It is the first anti-Covid-19 vaccine fully developed in India and the eighth to receive the precious sesame. The World Health Organization (WHO) granted emergency approval for Covaxin on Wednesday, November 3. This vaccine – 78% effective – is recommended for all age groups from 18 years.
It requires two doses four weeks apart, but is found to be “Particularly well suited to low and middle income countries because of the ease with which it can be stored”, according to a WHO press release. It is the first vaccine entirely developed and manufactured in India to receive approval from the UN organization.
It joins the anti-Covid-19 vaccines from Pfizer-BioNtech, Moderna, AstraZeneca (WHO has two AZ vaccines, one of which is made in India), Johnson & Johnson, Sinopharm and Sinovac on the list.
The announcement comes as the official threshold of five million deaths from Covid-19 has just been crossed. The real toll of the disease, detected at the end of 2019 in China before becoming the worst pandemic in a hundred years, could, in the opinion of the WHO, be two or three times higher.
Can be used by the Covax system
The Covaxin vaccine, or BBV152, is an inactivated virus vaccine, a relatively classic technology but with a new adjuvant that makes it more effective, according to the manufacturer. It is this adjuvant that distinguishes it from the two other inactivated virus vaccines already authorized by the WHO, those from the Chinese laboratories Sinovac and Sinopharm.
Storage is simpler than for messenger RNA vaccines like those from Moderna and Pfizer-BioNtech, which have been shown to be the most effective of all the sera approved so far but still need to be transported and stored. at ultra-low temperature.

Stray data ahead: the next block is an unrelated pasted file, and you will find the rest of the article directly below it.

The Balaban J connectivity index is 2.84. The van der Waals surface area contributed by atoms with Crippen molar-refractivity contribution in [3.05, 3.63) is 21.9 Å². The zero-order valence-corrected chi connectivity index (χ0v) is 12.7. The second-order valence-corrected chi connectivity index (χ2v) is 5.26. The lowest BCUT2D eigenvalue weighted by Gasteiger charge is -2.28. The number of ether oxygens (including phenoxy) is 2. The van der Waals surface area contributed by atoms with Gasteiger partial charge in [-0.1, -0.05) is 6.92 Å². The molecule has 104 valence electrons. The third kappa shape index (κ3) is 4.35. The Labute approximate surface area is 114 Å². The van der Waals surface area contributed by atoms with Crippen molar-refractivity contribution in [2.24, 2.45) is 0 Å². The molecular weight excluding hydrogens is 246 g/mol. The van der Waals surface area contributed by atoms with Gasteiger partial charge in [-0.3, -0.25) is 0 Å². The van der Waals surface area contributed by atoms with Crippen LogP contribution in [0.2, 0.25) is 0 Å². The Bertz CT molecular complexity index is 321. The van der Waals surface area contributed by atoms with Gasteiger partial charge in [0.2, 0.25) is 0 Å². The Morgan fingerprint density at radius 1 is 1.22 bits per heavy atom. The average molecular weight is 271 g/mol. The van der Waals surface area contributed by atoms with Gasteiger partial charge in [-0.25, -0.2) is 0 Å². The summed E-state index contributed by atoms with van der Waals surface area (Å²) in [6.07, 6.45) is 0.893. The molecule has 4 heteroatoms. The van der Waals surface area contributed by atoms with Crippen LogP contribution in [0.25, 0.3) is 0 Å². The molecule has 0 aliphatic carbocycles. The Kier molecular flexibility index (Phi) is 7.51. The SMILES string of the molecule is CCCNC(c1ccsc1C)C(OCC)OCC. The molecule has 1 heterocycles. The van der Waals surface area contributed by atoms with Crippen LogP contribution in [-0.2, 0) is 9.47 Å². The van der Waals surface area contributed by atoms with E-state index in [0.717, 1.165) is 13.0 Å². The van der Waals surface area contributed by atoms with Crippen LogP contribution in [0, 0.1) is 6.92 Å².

WHO approval facilitates international recognition of the vaccine, especially for UN agencies and the Covax system – set up to facilitate access to Covid-19 immunization in the poorest countries -, and to make use of it.
“The WHO approval is a significant step towards global access to Covaxin which is safe, effective and already widely used in India”, underlined Dr Krishna Ella, CEO of Bharat Biotech. Indian Foreign Minister Subrahmanyam Jaishankar also rejoiced in a tweet. He considers that the homologation “Will make travel easier for many Indian citizens and it contributes to vaccine equity”.
Vaccine inequity – the richest countries have reserved the bulk of the vaccine doses available – is a problem denounced relentlessly by the WHO, as by the countries which are victims of it. The organization recently pointed out that, “So far, only 0.4% of tests and 0.5% of vaccines injected globally have been used in low-income countries, despite the fact that these countries account for 9% of the world’s population”.
“This emergency approval increases the availability of vaccines, the most effective medical means to put an end to the pandemic”, underlined Dr Mariangela Simao, in charge of access to medicines at the WHO.
Increase the production rate
According to Bharat Biotech, production capacity was 50 to 55 million doses per month in October and the company expects to reach an annual production capacity of one billion doses by the end of 2021. Technology transfers “Are also going to companies in India, the United States and other countries”, published Bharat Biotech.
After the United States and Brazil, India is the country most affected by the pandemic, with 459,191 dead and 34,308,140 cases, according to the daily official reports of each country.
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WHO authorizes eighth vaccine, developed in India, against Covid-19